Michelle Green, Chief Executive, Independent Schools Victoria, celebrates the work of schools and student volunteers in support of the community.
As followers of Dialogue will have noticed, I have written more than once in recent weeks to challenge criticisms of Independent schools in the media and to correct some of the more persistent stereotypes: that they are elitist and exclusive or that their students are somehow isolated from the ‘real world’.
These stereotypes couldn’t be further from the truth.
Victorian Independent schools have a long tradition of building links with their local communities. They work to nurture close relationships that benefit both the students and the wider community. In most schools, this commitment to community service is embedded in the school ethos, its values and philosophy.
And with good reason. Research shows that volunteering is closely associated with greater health and happiness, and that helping others provides meaning, a sense of self-worth and a social role. Students who volunteer during their school years develop more pro-social attitudes, and are more likely to volunteer in their adult life. They learn to think of citizenship as carrying responsibilities as well as rights, and are encouraged to participate in the community.
The theme to this year’s International Youth Day was ‘Youth Civic Engagement’, so it was an opportune time to celebrate the work of student volunteers who support their community in so many ways: visiting homes for the disabled or elderly, assisting with a meals on wheels service, planting native trees and more.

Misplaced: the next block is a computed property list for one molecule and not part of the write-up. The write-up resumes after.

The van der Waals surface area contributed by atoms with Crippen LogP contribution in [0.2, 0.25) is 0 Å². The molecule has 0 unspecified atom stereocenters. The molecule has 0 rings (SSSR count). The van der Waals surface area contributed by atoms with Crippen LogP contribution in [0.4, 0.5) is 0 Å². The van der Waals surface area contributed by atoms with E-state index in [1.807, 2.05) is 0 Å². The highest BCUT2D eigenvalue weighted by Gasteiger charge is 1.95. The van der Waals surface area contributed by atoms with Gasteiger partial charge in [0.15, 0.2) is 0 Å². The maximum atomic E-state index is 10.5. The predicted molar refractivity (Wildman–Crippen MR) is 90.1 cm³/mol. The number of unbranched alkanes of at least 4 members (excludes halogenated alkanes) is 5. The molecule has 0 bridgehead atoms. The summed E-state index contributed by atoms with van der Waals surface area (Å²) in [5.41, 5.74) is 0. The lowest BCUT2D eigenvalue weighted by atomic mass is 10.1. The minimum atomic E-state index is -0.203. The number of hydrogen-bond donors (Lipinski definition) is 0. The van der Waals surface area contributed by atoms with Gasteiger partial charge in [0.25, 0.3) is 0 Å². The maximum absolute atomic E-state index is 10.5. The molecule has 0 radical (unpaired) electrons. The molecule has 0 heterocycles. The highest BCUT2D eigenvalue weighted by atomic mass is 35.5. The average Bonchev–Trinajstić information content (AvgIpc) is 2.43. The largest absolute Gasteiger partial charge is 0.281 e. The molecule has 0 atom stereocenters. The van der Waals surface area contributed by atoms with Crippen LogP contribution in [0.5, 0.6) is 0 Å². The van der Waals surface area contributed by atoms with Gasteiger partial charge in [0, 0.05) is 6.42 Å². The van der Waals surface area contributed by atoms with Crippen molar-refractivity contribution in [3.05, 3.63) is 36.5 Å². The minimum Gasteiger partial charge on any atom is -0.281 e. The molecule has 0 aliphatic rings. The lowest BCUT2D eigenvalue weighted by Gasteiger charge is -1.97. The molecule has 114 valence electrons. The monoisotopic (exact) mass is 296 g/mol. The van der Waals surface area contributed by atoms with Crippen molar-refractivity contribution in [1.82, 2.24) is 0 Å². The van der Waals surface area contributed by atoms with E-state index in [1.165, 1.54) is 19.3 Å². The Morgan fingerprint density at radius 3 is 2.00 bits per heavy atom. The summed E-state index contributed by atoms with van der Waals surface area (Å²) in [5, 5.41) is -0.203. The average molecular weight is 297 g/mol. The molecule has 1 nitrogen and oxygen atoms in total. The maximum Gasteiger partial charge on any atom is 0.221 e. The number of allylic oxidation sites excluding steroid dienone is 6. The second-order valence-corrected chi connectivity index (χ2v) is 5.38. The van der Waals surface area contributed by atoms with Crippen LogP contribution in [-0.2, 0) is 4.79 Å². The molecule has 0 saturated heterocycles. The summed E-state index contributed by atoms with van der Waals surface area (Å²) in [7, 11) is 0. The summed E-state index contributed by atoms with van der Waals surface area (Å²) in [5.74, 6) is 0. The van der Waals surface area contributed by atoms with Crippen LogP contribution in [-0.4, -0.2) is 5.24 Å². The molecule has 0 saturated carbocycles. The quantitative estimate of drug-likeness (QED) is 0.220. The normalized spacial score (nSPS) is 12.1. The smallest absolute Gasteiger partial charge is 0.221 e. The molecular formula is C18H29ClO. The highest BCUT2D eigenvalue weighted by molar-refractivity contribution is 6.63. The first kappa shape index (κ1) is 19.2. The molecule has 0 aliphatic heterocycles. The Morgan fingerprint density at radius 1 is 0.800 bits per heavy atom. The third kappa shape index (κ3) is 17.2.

It’s not just local projects, either. Many Independent schools maintain an active and vibrant connection with national and international communities through school-sponsored projects – such as these Year 9 students from Mount Scopus Memorial College constructing a dwelling for a community in Cambodia, pictured above.
Of course, schools can’t take all the credit. Some students just stand out from the crowd: Students like Minaret College captain, Qais Sadat, a passionate advocate for student wellbeing who has served on the Victorian Student Representative Council for the last two years. Or Manon Dennison, from St Catherine’s School, whose commitment to her local community and outstanding leadership skills were recognised with a VCE Leadership Award.
Our schools are anything but isolated and exclusive enclaves of privilege. They are engaged and committed servants of their local communities, and both their students and the broader society are better for it.
Learn more about schools and student volunteer projects on the Independent Schools Victoria Facebook page.
This article first appeared on Dialogue. Visit the blog for other topical education issues.